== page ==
Tsvangirai: Security Council Must Stop Massacres in Zimbabwe

The terror in Zimbabwe continues as nearly 100 supporters of the opposition party have reportedly been killed, with thousands more tortured or wounded. The military has blocked off about three-quarters of the country, barring access to polling agents. Witness accounts of violence in those places abound.

Today, the opposition headquarters were raided, and women and children, who had sought refuge there, were dragged away by riot police. In this violent and corrupt election, opposition leader Morgan Tsvangirai took refuge inside the Dutch embassy.

Tsvangirai was fleeing soldiers when he took refuge at the Dutch Embassy in Harare, Senegal's president said, offering some of the first details on the latest twist in the southern African's country's political crisis.

Senegalese President Abdoulaye Wade made the comment in a statement released late Monday about his attempts to mediate in the Zimbabwean crisis.

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Tsvangirai said he planned to leave the embassy today or Wednesday after receiving assurances from the regime that he will not be harmed.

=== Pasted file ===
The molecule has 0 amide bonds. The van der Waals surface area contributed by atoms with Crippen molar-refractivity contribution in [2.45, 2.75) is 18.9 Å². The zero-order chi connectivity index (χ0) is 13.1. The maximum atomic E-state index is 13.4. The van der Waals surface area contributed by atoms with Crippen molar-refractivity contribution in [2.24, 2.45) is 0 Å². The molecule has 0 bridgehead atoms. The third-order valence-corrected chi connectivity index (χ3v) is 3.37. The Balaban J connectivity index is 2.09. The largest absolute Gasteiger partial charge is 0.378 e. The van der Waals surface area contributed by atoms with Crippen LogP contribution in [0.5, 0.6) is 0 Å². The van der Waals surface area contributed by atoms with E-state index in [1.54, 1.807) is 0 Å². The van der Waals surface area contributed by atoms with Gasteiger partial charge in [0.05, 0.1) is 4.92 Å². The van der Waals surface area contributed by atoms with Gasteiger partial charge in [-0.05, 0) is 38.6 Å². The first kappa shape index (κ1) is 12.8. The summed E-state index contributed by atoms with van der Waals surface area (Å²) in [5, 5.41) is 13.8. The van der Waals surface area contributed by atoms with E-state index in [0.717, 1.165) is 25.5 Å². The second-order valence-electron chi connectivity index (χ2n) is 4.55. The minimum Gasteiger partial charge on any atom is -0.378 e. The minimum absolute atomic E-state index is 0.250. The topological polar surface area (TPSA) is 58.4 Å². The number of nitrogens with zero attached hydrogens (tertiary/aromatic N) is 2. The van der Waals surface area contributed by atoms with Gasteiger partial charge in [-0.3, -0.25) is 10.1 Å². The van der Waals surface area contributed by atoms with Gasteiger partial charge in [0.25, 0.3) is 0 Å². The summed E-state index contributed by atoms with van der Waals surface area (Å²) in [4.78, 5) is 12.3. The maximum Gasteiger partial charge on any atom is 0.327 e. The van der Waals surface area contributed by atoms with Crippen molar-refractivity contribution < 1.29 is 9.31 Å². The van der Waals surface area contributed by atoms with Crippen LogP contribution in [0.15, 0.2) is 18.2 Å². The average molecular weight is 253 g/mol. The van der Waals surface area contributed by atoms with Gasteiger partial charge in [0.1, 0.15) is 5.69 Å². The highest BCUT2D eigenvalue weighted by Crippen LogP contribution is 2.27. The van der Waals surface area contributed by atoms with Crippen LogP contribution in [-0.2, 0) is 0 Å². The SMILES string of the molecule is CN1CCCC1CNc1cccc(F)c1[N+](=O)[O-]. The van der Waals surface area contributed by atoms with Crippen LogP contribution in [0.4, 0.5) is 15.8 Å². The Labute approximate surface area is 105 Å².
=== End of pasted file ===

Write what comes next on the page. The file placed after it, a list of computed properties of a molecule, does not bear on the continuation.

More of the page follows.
Tsvangirai spoke to ABC, making a plea to the United Nations. "The Security Council has an obligation to stop the massacre, the deaths that are taking place in Zimbabwe. And I think the best way would be to send a mission to Zimbabwe to investigate the massacres and make those who are accountable, accountable for those massacres."

The architect of the terror campaign is Zimbabwe's 84-year-old President Robert Mugabe, who has ruled Zimbabwe with an iron fist for nearly 30 years, meeting virtually every challenge from the opposition, and claiming he was appointed by God. Tsvangirai points out that Mugabe "has said so himself that he will not accept any outcome that does not guarantee his victory, and even if he loses, he will not hand over power."

He believes that the real problem is not the outcome of this particular election, but Mugabe's resistance to ceding power.

"The whole campaign has been literally a one-man show," he said, "I, as a leading contender, have not been allowed to campaign."

But the opposition leader also suggested it wasn't just Mugabe who was accountable for the massacres across the country.

"I think it's Mugabe and his military junta who literally have usurped the power of the state because they want to protect their loot."

Yet, he did not blame others for inaction or a lack of effort to stop Mugabe.

"It's not lack of effort. I think it's the entitlement and the defiance of the man in [Zimbabwe's capital city] Harare who actually undermines those who want to help." he said.

The White House is seeking a strong condemnation at the Security Council through what is called a presidential statement. The Associated Press contributed to this report

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